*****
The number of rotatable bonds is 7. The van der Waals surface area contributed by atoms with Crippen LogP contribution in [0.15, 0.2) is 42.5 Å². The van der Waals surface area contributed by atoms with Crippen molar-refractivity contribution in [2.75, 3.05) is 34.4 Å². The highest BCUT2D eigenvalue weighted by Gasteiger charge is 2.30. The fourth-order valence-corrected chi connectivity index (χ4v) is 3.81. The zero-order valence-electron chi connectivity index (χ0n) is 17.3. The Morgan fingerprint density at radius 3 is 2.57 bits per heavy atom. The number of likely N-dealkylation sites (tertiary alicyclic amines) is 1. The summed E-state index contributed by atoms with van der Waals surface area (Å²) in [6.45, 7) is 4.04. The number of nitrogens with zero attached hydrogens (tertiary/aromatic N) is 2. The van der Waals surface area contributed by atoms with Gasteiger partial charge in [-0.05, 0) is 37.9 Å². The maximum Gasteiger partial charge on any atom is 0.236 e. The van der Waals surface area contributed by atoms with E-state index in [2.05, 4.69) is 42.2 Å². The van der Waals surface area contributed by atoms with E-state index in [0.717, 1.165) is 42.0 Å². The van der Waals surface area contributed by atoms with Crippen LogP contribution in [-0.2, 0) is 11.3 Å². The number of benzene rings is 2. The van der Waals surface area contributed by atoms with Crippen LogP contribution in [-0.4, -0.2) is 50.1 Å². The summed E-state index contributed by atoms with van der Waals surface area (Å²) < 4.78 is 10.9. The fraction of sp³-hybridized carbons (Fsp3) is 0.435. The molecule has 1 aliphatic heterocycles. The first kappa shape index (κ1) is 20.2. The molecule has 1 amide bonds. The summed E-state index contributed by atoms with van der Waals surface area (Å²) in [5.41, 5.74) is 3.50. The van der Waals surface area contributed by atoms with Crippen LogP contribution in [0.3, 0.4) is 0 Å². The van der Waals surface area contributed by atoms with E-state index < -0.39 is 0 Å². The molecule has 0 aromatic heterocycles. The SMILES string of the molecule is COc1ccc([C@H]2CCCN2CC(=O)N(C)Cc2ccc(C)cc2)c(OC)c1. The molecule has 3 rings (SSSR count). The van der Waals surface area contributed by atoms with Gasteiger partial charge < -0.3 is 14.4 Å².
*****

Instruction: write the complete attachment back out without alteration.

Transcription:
The number of rotatable bonds is 7. The van der Waals surface area contributed by atoms with Crippen LogP contribution in [0.15, 0.2) is 42.5 Å². The van der Waals surface area contributed by atoms with Crippen molar-refractivity contribution in [2.75, 3.05) is 34.4 Å². The highest BCUT2D eigenvalue weighted by Gasteiger charge is 2.30. The fourth-order valence-corrected chi connectivity index (χ4v) is 3.81. The zero-order valence-electron chi connectivity index (χ0n) is 17.3. The Morgan fingerprint density at radius 3 is 2.57 bits per heavy atom. The number of likely N-dealkylation sites (tertiary alicyclic amines) is 1. The summed E-state index contributed by atoms with van der Waals surface area (Å²) in [6.45, 7) is 4.04. The number of nitrogens with zero attached hydrogens (tertiary/aromatic N) is 2. The van der Waals surface area contributed by atoms with Gasteiger partial charge in [-0.05, 0) is 37.9 Å². The maximum Gasteiger partial charge on any atom is 0.236 e. The van der Waals surface area contributed by atoms with E-state index in [2.05, 4.69) is 42.2 Å². The van der Waals surface area contributed by atoms with E-state index in [0.717, 1.165) is 42.0 Å². The van der Waals surface area contributed by atoms with Crippen LogP contribution in [-0.2, 0) is 11.3 Å². The number of benzene rings is 2. The van der Waals surface area contributed by atoms with Crippen LogP contribution in [-0.4, -0.2) is 50.1 Å². The summed E-state index contributed by atoms with van der Waals surface area (Å²) < 4.78 is 10.9. The fraction of sp³-hybridized carbons (Fsp3) is 0.435. The molecule has 1 aliphatic heterocycles. The first kappa shape index (κ1) is 20.2. The molecule has 1 amide bonds. The summed E-state index contributed by atoms with van der Waals surface area (Å²) in [5.41, 5.74) is 3.50. The van der Waals surface area contributed by atoms with Crippen LogP contribution in [0.3, 0.4) is 0 Å². The van der Waals surface area contributed by atoms with E-state index < -0.39 is 0 Å². The molecule has 0 aromatic heterocycles. The SMILES string of the molecule is COc1ccc([C@H]2CCCN2CC(=O)N(C)Cc2ccc(C)cc2)c(OC)c1. The molecule has 3 rings (SSSR count). The van der Waals surface area contributed by atoms with Gasteiger partial charge < -0.3 is 14.4 Å².